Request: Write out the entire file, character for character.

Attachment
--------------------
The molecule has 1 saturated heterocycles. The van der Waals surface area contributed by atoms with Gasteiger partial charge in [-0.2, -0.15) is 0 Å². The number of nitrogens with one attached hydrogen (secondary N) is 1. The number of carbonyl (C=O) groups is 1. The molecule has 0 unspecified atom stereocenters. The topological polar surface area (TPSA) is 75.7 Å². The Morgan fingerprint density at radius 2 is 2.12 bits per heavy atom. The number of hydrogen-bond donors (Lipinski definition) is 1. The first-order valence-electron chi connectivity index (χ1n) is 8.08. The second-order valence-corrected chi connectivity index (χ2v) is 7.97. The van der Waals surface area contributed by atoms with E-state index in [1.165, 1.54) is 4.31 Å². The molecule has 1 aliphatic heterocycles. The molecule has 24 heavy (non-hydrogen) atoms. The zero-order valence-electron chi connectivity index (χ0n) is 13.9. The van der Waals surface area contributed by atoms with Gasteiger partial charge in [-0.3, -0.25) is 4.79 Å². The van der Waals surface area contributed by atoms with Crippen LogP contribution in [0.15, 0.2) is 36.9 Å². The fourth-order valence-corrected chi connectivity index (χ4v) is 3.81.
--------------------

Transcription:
The molecule has 1 saturated heterocycles. The van der Waals surface area contributed by atoms with Gasteiger partial charge in [-0.2, -0.15) is 0 Å². The number of nitrogens with one attached hydrogen (secondary N) is 1. The number of carbonyl (C=O) groups is 1. The molecule has 0 unspecified atom stereocenters. The topological polar surface area (TPSA) is 75.7 Å². The Morgan fingerprint density at radius 2 is 2.12 bits per heavy atom. The number of hydrogen-bond donors (Lipinski definition) is 1. The first-order valence-electron chi connectivity index (χ1n) is 8.08. The second-order valence-corrected chi connectivity index (χ2v) is 7.97. The van der Waals surface area contributed by atoms with E-state index in [1.165, 1.54) is 4.31 Å². The molecule has 1 aliphatic heterocycles. The molecule has 24 heavy (non-hydrogen) atoms. The zero-order valence-electron chi connectivity index (χ0n) is 13.9. The van der Waals surface area contributed by atoms with Gasteiger partial charge in [-0.3, -0.25) is 4.79 Å². The van der Waals surface area contributed by atoms with Crippen LogP contribution in [0.15, 0.2) is 36.9 Å². The fourth-order valence-corrected chi connectivity index (χ4v) is 3.81.